Regular readers of the Air Safety Institute’s annual Nall Report (yes, both of you) may have noticed at least one encouraging trend in the fixed-wing GA safety record of recent years. The number of accidents due to fuel mismanagement dropped by half in 10 years, from 150 in 2000 to 74 in 2009. This marked a genuine improvement: The overall number of accidents decreased by less than 20 percent over the same period. In 2000, errors in fuel management caused a little more than 10 percent of all fixed-wing GA accidents; by 2009, it was only 6 percent.
The reasons remain mysterious. While you wouldn’t think aviators would need to be reminded that they’d rather not run out of gas, efforts at public education probably haven’t hurt. The FAA and Air Safety Institute have made strenuous efforts to raise awareness of the problem, as have type clubs and other public-interest groups. Improvements in cockpit instrumentation have been cited as a possible factor, although it’s not clear it has spread to enough of the fleet to account for such a dramatic improvement.
One hint has emerged from the Air Safety Institute’s updated study of the safety record of so-called technologically advanced aircraft, scheduled for publication in the first quarter of 2012. The project tracked more than 22,500 piston aircraft manufactured since 1996 by seven North American manufacturers. Between 2001 and 2010, they were involved in 740 accidents. Only 9 (1.2 percent) were ascribed to fuel mismanagement, and it won’t steal too much thunder from the main report to mention that panel configuration made no difference whatsoever in this respect. Out of 540 accidents in airplanes with conventional analog panels, six (1.1 percent) were blamed on fuel management, as were three of 232 (1.3 percent) in the glass-cockpit versions of the same models.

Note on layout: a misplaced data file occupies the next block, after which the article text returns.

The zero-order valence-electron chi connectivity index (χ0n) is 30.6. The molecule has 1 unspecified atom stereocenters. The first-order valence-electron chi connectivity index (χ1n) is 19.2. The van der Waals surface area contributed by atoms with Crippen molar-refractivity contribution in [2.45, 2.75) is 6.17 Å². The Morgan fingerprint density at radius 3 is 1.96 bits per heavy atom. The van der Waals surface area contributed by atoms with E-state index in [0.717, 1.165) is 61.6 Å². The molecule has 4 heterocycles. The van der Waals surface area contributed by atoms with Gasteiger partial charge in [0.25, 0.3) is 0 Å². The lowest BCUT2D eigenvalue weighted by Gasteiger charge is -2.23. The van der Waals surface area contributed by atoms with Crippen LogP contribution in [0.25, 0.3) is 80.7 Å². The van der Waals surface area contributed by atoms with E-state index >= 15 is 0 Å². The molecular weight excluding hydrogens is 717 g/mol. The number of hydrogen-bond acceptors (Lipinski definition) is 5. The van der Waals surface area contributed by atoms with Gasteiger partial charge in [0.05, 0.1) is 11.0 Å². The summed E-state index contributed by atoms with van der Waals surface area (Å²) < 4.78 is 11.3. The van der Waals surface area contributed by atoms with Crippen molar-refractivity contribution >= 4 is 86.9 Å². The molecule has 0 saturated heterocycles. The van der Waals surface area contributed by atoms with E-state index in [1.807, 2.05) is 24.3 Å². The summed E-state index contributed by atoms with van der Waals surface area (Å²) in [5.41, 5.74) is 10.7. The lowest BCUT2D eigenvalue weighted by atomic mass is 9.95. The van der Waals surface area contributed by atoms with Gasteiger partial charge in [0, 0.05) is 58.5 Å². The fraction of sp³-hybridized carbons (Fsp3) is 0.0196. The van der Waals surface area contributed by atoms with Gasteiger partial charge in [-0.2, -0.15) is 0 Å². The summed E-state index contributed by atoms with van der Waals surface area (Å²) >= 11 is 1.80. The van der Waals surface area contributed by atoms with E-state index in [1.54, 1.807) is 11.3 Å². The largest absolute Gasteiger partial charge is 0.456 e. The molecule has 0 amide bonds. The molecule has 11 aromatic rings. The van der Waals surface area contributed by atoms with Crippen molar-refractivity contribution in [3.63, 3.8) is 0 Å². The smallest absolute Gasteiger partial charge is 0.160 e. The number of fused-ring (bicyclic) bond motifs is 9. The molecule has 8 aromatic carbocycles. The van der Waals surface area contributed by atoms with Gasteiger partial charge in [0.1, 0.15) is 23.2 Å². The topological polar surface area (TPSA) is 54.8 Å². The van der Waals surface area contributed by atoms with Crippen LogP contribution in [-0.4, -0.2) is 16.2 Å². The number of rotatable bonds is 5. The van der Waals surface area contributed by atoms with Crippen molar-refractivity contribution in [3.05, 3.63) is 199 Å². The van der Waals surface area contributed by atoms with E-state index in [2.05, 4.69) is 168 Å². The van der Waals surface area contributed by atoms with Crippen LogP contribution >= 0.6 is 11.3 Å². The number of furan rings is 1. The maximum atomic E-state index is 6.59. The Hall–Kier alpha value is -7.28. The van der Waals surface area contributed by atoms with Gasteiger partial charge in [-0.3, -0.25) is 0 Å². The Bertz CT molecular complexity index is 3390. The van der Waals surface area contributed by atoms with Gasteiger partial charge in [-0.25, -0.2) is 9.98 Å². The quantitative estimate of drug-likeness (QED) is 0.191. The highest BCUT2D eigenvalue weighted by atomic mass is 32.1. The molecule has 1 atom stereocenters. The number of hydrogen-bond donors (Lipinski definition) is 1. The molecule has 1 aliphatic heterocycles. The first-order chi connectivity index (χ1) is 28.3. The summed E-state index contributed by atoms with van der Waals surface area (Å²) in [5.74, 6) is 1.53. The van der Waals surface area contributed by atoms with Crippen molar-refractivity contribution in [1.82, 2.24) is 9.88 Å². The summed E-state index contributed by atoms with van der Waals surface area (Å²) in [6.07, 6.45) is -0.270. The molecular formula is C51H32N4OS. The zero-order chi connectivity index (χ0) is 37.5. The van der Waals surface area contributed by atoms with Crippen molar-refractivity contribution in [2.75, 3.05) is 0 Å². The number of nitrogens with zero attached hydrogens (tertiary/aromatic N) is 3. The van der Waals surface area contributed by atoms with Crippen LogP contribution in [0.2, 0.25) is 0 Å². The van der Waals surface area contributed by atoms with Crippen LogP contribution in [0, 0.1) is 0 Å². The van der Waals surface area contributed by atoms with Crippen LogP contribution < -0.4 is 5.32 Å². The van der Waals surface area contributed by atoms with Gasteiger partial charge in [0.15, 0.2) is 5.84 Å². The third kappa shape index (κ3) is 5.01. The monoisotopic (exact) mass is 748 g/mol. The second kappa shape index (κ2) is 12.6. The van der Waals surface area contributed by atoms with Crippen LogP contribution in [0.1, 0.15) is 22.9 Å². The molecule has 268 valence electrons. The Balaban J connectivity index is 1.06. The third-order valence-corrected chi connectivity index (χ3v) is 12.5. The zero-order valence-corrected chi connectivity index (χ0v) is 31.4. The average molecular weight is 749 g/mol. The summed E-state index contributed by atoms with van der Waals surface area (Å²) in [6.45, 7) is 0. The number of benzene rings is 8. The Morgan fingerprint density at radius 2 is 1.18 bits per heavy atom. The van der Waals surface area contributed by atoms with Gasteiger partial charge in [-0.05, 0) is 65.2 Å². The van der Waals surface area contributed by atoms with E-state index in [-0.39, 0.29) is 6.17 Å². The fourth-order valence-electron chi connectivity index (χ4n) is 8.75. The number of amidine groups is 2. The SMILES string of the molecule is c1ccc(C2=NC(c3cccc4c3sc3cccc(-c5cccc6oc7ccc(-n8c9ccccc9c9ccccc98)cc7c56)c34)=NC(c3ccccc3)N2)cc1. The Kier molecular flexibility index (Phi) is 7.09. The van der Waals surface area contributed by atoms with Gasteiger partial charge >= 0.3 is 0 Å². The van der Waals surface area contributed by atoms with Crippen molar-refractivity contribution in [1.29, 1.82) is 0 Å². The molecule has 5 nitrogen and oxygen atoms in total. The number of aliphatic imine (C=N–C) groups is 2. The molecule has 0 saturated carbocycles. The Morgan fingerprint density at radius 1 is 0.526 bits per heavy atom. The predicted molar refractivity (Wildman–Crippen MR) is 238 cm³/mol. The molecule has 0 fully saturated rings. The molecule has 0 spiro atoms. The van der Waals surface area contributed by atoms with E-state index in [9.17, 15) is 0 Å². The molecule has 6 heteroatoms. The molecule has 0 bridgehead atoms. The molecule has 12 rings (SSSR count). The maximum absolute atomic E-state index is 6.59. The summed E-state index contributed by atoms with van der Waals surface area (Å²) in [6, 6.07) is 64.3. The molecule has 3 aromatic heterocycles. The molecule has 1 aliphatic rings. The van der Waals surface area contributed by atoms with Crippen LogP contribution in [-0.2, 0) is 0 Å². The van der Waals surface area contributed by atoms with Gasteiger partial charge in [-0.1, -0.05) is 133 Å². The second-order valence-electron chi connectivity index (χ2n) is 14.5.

There were 1,030 fuel-management accidents on noncommercial fixed-wing flights during that decade, so the nine in airplanes built since 1996 made up less than 1 percent. Their share of the active GA fleet increased from about 2 percent to 10 percent during the same period, and there’s some evidence that new aircraft tend to log more time than older ones. So it seems pretty clear that fuel-management accidents are far less common in new airplanes, even compared to earlier editions of the same models. What’s not as clear is why.
It doesn’t seem likely that they do a great deal better at avoiding damage during forced landings, and thereby also avoiding the definition of an accident and its subsequent report. Odds are they genuinely run out of gas a lot less frequently, which is curious. After all, fuel management has almost nothing to do with range or efficiency per se; it’s almost entirely a matter of planning and verification. Fuel injection has become increasingly popular, and may provide more predictable fuel burn than carburetors, but that doesn’t change the basic responsibility to be conservative in estimating flight times, en route requirements, and reserves. Fuel totalizers can measure use with great precision, but the results are no better than the initial settings, and they don’t detect fuel lost to loose filler caps or other leaks. Range rings and audible warnings provide a backstop for sloppy planning and complacency in flight, provided the pilot reacts appropriately and still has a fuel stop within range.
In any case, the impressive record of the newer aircraft is only part of the answer. By itself, the increasing share of newer aircraft in the active fleet only accounts for about one quarter of the overall improvement. Changes in the model mix, with lines no longer in production being replaced by those that are, may also be a factor—but as a group, that part of the active fixed-wing fleet built before 1996 has seen the prevalence of fuel-management accidents decrease by about one-third.
Somebody out there is doing something right. We need to figure out what, and do more of it.